So we parked the car (for free) and walked across the small drawbridge and into the imposing structure. The narrow passage spirals counter-clockwise up the island toward the cathedral at the very top. It is impossible to describe the delightful experience of walking thru this ancient structure, with each turn holding a new surprise. It was quickly obvious that we had neither the time nor inclination to walk to the very  top during this visit, and so we sought out both souvenirs and dinner.

We had watched a Rick Steve's video about his visit to Mont St Michel where he made a great fuss about the famous omelettes prepared here, so that was a requirement for our dinner. The structures nearest the entry included several souvenir stands that were due to close soon, so we selected and purchased several items. We walked up the trail less than one half rotation, and stopped when confronted by a large staircase leading to a hidden turn. We passed a small chapel and were surprised to see a young man in monk's attire (right down to the sandals) step out of a door and wend his way up the curving staircase.

Since we had already passed several restaurants, we simply chose one and headed back down the path toward dinner. Our host was loud, unpleasantly exuberant, speaking "tourist English" for us and directing us across the room to a selected table. But the menu (English and French) and setting (windows and terrace overlooking the walls to the outer tidal flats, made up for the unpleasant predictability.

We were offered overpriced wines and mineral waters, as well as dinners, but it was for the experience. But the omelette, when it arrived, was the worst. It was HUGE (per the video) but tasted awful. It was bland, and filled with a tasteless froth. I had expected pungent cheese, or sweet cream, or tempting spices to flavor it. But no, it simply brought to mind supping on thin wallpaper paste. Oh well.

The rest of dinner was grand (what can be wrong with French cuisine?), and our time together was delightful. When we finished our marvelous entrees and delectable desserts, we wandered back down the spiral path and emerged just as sun was setting and the walls were spectacularly back-lit. What a wonderful way to spend our last day in Normandy.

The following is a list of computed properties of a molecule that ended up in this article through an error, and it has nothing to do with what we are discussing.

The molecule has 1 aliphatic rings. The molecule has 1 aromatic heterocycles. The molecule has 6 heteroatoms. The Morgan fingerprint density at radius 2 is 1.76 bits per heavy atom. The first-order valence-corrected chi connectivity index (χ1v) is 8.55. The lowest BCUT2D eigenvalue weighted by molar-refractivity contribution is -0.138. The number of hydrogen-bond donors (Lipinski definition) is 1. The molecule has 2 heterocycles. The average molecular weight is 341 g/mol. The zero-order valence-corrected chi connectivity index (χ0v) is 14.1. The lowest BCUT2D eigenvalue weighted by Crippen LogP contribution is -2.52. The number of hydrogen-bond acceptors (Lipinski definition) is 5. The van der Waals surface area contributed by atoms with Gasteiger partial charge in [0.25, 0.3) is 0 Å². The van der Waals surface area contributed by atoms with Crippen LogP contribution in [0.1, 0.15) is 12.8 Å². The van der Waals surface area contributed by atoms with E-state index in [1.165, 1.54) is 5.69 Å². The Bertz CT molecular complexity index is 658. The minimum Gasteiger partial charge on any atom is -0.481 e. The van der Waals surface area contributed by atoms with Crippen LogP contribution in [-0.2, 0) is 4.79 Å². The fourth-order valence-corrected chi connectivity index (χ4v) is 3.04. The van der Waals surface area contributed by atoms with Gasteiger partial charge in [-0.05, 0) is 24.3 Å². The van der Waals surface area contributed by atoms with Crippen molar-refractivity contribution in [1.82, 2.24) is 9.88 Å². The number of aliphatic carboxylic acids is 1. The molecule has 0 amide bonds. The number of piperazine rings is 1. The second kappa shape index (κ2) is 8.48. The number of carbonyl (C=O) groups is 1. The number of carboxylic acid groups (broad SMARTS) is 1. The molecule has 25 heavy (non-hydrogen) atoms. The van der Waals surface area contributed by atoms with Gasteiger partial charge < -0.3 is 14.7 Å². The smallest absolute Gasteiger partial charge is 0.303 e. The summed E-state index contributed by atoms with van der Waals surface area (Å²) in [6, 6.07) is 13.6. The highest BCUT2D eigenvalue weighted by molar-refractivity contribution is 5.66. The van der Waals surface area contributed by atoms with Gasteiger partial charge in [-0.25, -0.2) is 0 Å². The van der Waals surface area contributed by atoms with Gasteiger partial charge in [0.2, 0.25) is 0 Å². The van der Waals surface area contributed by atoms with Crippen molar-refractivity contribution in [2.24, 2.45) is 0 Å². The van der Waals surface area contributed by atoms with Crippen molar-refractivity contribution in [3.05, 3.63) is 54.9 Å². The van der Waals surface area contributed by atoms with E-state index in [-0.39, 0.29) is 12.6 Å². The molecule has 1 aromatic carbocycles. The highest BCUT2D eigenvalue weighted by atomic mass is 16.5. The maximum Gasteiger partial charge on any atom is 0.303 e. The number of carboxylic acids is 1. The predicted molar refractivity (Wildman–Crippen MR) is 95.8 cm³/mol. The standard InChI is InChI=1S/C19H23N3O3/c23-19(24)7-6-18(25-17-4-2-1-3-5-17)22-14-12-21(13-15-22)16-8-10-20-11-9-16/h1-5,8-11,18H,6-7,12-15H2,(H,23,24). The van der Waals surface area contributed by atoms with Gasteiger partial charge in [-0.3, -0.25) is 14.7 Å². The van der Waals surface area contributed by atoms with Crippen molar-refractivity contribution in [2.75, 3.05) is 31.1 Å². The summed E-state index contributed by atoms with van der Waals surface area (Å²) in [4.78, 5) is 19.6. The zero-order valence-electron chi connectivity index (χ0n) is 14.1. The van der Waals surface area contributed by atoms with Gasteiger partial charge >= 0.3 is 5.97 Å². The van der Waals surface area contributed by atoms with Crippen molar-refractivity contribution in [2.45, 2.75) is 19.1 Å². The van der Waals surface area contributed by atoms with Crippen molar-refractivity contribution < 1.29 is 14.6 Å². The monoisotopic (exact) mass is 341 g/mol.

Free parking at Mont St Michel

Free Parking! My favorite words.

The narrow passageways of Mont St Michel The narrow passageways of Mont St Michel

The narrow passageways circling the island structure

Our dinner at Mont St Michel Our dinner at Mont St Michel

Our last dinner in Normandy, a famous omelette appetizer

Mont St Michel at Night

Click HERE to enlarge this picture of
Mont St Michel at Night

When we returned to our hotel after dinner, Jesse watched some TV and fell asleep while I organized web page pictures for the last several days and uploaded them with the modern telephone connection at Hotel La Digue. Then I called Lyn, told her to check out the new pictures, and arranged for her wake-up call to us for the morning, Finally, I again verified the Rennes to Paris train schedule and captured key GPS points for our rushed trip to the distant train station in the morning. I made sure all our clothes were laid out and the rest packed away for a quick morning departure. With that, I tucked myself into bed and quickly fell asleep.

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Original Web Upload May 2002
Last Update: March 18, 2008